some sessions used photographs the children had taken, we explored the importance of them, explored what play was happening etc


The first sessions we had were just 10 minutes long... but that was enough... three years later after doing sessions once a week... the children could talk for an average of 45-75 minutes depending on the topic...  sometimes it was shorter or extremely short as there was just not the focus that day for whatever reason... the aim was always to make the sessions fun and meaningful.. but at the same time push their thinking... but never push so much that they did not want to do it any more.

We tried to take in the children's questions to the sessions, but found that they never worked as well... they were GREAT for conversations that felt philosophical, but not the more structured philosophy session... I have tried to explore this idea as to why this was the case and came to the conclusion that it was due to the fact that it was often an off the cuff wondering and not a deep rooted wondering... those I observed through the children's play and interactions with each other, with books, and with materials and adults... so the questions (or stimuli for dialogue) always came from the children, but it was me that has sort of mined for this information. (I always let the children know this too... not during the philosophy sessions, but during other conversations how they had influenced the philosophy sessions's direction).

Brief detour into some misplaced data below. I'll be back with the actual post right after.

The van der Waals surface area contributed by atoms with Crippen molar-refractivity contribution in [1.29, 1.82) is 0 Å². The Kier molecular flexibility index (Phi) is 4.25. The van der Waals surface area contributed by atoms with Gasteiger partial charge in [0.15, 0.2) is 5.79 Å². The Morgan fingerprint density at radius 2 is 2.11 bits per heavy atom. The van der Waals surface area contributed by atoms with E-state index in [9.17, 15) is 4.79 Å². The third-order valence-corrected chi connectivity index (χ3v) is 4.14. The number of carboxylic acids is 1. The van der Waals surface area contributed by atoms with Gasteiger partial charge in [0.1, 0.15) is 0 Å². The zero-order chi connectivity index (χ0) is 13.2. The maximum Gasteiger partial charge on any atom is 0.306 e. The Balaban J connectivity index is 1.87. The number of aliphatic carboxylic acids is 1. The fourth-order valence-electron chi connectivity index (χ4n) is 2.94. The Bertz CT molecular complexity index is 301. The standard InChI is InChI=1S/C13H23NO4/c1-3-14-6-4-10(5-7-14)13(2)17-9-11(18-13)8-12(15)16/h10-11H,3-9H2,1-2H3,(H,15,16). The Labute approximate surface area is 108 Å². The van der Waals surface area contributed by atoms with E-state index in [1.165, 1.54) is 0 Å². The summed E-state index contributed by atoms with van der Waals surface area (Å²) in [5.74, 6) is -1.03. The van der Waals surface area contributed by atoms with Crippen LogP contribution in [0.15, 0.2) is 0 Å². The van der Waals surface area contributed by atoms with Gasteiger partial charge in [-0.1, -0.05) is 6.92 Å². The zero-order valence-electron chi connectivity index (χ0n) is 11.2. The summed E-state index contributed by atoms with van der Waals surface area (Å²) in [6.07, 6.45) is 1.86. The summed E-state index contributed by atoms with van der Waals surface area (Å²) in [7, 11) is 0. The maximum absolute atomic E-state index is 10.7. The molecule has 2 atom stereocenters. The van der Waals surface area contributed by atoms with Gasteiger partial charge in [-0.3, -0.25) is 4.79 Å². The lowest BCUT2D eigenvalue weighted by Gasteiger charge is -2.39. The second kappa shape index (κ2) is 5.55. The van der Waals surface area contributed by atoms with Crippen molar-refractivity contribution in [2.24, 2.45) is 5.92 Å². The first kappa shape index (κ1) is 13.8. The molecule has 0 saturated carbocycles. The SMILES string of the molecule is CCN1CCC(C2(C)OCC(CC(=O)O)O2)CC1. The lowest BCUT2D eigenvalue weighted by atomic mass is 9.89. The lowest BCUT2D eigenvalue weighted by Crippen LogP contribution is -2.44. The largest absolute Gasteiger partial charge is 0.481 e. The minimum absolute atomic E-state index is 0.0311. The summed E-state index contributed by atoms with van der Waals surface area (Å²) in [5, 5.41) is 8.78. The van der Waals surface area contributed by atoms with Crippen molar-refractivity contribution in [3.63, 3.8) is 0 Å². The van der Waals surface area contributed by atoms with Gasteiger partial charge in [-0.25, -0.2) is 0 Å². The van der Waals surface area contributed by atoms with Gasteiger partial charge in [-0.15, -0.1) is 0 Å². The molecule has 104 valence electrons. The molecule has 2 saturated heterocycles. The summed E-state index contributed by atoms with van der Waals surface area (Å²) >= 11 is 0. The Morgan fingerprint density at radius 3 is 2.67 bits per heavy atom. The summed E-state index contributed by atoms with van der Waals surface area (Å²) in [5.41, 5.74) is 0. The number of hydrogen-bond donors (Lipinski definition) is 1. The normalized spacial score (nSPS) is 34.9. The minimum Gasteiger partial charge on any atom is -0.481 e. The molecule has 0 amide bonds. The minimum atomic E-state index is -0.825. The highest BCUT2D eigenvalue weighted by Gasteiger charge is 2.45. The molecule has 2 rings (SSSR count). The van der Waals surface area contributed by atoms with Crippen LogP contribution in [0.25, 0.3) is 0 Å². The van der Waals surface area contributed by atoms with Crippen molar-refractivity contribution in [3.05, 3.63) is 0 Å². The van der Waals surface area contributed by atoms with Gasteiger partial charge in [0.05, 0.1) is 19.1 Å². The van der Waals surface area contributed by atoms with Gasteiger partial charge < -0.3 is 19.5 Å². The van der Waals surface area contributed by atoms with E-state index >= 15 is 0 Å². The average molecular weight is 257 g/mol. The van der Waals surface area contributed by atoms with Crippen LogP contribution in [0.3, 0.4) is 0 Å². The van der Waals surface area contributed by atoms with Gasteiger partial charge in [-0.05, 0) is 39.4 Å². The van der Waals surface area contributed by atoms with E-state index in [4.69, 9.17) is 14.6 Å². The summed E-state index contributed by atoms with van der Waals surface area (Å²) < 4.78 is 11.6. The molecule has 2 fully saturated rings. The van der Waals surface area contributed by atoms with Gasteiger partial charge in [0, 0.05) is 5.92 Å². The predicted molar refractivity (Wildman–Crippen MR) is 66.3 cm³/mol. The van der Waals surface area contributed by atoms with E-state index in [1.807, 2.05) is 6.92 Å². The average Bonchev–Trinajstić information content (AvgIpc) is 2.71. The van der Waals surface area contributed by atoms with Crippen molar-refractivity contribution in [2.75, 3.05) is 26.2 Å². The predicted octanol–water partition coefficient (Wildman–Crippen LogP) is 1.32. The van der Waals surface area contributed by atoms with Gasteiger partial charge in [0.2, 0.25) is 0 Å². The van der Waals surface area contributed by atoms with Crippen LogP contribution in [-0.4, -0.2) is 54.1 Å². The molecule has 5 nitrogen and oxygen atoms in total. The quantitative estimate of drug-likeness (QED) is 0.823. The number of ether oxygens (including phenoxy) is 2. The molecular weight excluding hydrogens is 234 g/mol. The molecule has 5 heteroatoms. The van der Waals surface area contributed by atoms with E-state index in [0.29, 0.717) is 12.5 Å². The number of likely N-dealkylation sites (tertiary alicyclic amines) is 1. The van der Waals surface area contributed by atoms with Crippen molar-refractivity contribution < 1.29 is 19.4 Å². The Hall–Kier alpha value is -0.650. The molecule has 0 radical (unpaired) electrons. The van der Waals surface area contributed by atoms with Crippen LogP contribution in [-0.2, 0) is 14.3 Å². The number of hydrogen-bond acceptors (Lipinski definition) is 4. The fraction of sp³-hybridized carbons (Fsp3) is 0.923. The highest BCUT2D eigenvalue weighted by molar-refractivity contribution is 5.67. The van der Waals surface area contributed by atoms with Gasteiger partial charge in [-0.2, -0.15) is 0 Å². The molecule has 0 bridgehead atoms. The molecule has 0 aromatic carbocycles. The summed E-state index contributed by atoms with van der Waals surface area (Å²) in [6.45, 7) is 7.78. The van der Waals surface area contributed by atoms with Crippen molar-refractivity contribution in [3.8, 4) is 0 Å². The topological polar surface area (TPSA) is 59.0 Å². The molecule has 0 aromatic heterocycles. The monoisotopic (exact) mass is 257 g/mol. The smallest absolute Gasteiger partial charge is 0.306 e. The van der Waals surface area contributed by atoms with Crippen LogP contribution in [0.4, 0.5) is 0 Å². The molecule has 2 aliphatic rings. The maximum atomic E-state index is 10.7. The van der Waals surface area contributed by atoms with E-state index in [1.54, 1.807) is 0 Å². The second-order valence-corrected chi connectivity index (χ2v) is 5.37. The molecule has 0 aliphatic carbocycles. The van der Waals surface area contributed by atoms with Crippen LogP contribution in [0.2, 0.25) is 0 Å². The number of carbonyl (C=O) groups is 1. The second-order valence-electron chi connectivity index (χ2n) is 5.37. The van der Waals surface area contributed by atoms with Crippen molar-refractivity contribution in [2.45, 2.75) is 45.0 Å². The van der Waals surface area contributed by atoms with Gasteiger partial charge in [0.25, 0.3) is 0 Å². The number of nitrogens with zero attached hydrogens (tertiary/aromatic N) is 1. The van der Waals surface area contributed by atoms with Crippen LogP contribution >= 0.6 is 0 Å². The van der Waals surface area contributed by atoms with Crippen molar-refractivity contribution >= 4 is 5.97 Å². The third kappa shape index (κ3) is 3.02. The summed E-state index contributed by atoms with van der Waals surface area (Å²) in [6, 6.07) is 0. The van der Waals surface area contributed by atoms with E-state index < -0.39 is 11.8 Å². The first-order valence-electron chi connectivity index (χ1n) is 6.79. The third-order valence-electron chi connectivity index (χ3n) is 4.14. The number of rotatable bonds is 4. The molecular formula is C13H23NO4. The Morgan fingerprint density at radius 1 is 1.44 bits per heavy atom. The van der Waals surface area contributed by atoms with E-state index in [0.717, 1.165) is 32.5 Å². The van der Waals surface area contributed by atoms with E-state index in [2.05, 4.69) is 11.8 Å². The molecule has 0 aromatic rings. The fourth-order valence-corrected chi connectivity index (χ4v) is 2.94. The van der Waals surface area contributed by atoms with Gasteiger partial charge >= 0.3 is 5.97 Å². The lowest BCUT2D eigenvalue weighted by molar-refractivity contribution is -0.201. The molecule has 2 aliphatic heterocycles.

sometimes we took the philosophy outside in the play... how many different ways could we jump in a puddle... a playful way to explore there are more than one way to do something...


Here is a quick description of a typical philosophy session I developed... it is not P4C or any other approved method (you can google more and find out if you want to try out a specific method) - but I have been inspired by these methods, by meeting others who use or train people in Philosophy With Children or P4C or Socratic Dialogue, and also through reading books and articles etc etc - and then being a "Malaguzzi Inspired" educator I pieced together a format that suited us as a group... the children and myself, in the context we found ourselves...